This is the view out a window on the top floor of the General Store in Kennecott, looking to the north. On the right, the historic Kennecott mill building climbs fourteen stories up the mountainside above the railroad trestle, leaching plant and power plant. One hundred years ago, the mine was in full swing and this area was a hive of activity. On the left side of this view, behind the tailing piles, lies the Kennicott Glacier, and above it all, on the distant skyline, looms the blindingly-white, snow-covered Mt. Blackburn -- at 16,390 feet the third-highest peak in the park.View Webcam
This view is from the old Dairy Barn in Kennecott, looking south to the Chugach Mountains. The mounds in the foreground are the rock-covered terminus of the Kennicott Glacier. Beyond the glacier and its meltwater lake lie the town of McCarthy and the vast expanse of the Chitina river valley. The scene changes throughout the day depending on weather and lighting: watch for dramatic summer cumulus clouds building over the mountains, rain squalls moving across the valley, windstorms blowing glacial loess off the river bars, and sunlight glinting off bare ice faces on the glacier.View Webcam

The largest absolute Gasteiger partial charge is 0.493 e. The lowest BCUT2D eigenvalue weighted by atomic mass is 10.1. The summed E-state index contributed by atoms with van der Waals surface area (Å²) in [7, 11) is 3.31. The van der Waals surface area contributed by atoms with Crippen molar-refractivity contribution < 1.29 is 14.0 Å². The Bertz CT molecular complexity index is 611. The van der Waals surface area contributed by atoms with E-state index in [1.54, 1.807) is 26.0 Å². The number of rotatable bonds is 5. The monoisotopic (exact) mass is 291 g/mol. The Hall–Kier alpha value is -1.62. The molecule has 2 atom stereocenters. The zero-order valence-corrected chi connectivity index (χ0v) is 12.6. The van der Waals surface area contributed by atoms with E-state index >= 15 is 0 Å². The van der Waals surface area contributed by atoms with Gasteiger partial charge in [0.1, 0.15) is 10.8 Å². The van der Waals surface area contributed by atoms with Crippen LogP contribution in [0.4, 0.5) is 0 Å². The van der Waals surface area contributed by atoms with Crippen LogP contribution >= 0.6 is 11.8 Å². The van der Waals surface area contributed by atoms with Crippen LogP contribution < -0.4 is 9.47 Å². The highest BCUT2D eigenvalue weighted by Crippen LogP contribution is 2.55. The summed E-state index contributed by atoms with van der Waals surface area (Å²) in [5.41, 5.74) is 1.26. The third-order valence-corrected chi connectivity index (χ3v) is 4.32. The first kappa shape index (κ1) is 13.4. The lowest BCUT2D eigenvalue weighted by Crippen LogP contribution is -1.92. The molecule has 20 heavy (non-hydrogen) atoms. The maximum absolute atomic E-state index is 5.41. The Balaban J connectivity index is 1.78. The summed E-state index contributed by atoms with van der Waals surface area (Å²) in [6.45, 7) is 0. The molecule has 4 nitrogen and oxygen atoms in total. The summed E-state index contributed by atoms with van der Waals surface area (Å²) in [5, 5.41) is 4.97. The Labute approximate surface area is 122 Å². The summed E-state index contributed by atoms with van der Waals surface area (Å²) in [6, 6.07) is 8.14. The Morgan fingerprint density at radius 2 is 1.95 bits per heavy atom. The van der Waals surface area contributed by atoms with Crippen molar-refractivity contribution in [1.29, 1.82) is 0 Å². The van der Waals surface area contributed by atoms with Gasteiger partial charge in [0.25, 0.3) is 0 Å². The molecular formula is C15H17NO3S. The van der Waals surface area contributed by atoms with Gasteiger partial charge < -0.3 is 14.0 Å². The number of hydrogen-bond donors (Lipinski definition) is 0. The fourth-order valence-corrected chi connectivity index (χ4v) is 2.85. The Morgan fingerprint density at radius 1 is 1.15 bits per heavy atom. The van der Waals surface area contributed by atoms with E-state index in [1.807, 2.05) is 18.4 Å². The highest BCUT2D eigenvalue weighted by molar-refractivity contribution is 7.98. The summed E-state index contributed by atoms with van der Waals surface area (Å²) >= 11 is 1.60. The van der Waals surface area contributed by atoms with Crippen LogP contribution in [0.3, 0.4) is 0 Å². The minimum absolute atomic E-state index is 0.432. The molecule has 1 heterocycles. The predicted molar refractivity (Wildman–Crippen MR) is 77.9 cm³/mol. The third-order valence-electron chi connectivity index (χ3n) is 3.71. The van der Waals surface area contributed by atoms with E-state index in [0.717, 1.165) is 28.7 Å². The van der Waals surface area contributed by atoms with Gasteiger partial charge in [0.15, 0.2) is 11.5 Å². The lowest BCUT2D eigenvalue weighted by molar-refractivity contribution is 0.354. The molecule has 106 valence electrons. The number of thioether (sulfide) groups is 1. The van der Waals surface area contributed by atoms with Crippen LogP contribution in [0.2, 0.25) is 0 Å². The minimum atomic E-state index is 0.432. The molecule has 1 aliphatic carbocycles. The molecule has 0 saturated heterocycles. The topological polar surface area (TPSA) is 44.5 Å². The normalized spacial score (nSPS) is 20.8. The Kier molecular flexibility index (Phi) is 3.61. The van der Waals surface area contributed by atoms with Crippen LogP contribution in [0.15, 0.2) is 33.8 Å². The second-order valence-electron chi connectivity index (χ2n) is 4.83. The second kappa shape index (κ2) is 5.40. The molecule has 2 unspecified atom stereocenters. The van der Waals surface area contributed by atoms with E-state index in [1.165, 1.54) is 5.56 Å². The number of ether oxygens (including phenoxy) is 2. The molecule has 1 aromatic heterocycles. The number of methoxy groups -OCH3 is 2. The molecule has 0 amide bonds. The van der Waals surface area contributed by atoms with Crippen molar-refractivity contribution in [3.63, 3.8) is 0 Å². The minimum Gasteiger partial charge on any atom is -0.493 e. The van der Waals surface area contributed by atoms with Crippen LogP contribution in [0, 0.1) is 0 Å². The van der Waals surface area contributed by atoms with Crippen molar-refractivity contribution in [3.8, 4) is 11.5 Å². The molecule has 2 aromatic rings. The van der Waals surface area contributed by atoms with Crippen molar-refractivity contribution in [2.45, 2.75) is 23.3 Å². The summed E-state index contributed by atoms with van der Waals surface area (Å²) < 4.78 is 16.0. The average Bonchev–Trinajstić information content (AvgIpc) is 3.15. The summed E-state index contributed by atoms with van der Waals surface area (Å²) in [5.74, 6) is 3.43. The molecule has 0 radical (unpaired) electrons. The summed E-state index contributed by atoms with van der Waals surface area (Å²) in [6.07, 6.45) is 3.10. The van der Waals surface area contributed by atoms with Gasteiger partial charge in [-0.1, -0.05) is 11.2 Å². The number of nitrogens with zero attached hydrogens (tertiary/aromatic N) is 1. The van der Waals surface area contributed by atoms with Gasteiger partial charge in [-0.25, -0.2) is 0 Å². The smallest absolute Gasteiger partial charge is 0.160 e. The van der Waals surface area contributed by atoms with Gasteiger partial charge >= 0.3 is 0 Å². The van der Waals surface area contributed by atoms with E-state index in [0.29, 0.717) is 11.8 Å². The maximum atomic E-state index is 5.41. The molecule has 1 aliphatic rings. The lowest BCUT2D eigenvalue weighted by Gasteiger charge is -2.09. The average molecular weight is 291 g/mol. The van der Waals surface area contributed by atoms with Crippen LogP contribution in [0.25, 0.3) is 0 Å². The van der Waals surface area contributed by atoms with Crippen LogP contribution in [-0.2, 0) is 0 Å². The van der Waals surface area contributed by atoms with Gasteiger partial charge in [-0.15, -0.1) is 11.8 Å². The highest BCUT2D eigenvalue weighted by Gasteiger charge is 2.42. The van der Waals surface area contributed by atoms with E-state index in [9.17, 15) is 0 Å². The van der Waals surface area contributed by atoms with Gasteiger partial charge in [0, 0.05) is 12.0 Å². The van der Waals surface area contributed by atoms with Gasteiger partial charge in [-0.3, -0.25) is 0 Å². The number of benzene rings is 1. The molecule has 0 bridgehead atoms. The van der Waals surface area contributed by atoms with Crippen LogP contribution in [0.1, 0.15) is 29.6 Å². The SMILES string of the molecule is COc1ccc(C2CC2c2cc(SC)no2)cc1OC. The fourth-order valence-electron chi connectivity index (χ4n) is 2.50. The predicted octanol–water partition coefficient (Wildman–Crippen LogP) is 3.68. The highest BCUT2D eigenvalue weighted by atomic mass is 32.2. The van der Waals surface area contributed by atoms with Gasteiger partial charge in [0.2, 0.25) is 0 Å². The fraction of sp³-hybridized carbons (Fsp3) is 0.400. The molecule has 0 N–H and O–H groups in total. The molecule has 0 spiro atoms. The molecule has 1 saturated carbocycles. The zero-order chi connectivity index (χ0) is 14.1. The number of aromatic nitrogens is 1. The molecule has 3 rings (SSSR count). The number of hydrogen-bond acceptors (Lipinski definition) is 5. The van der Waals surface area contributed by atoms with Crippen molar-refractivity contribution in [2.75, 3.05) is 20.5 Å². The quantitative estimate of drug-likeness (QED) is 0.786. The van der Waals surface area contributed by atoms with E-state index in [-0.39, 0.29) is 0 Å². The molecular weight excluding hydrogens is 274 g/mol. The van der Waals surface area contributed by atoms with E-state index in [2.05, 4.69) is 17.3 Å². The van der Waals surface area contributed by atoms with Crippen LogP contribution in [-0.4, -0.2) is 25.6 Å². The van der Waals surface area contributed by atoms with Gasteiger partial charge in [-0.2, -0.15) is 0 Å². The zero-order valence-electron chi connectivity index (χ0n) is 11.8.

This is the view from our Visitor Center at Park Headquarters in Copper Center, looking east across the Copper River Valley to the Wrangell Mountains. From this vantage point, Mt. Drum (12,010 ft) and Mt. Sanford (16,237 ft) are visible. Watch the colors in this scene change throughout the seasons: the brilliant yellows and golds of the aspens in the fall, followed by stark white snows and pink mountain alpenglow during the cold days of winter, and then the greening of the whole landscape as the days warm and lengthen in the springtime.View Webcam
Curious to know a little more about weather conditions at the Park Headquarters webcam? Click here to see what our weather station says!
Another webcam located at our Park Headquarters site is operated by the University of Alaska Fairbanks "Fresh Eyes on Ice" program. This webcam is set up on a high bluff overlooking the Copper River, specifically to monitor ice conditions on the river. It takes one photo every day at noon. Take a look at today's photo here.
The photos below show our webcam views on clear days with points of interest identified.
Last updated: May 1, 2021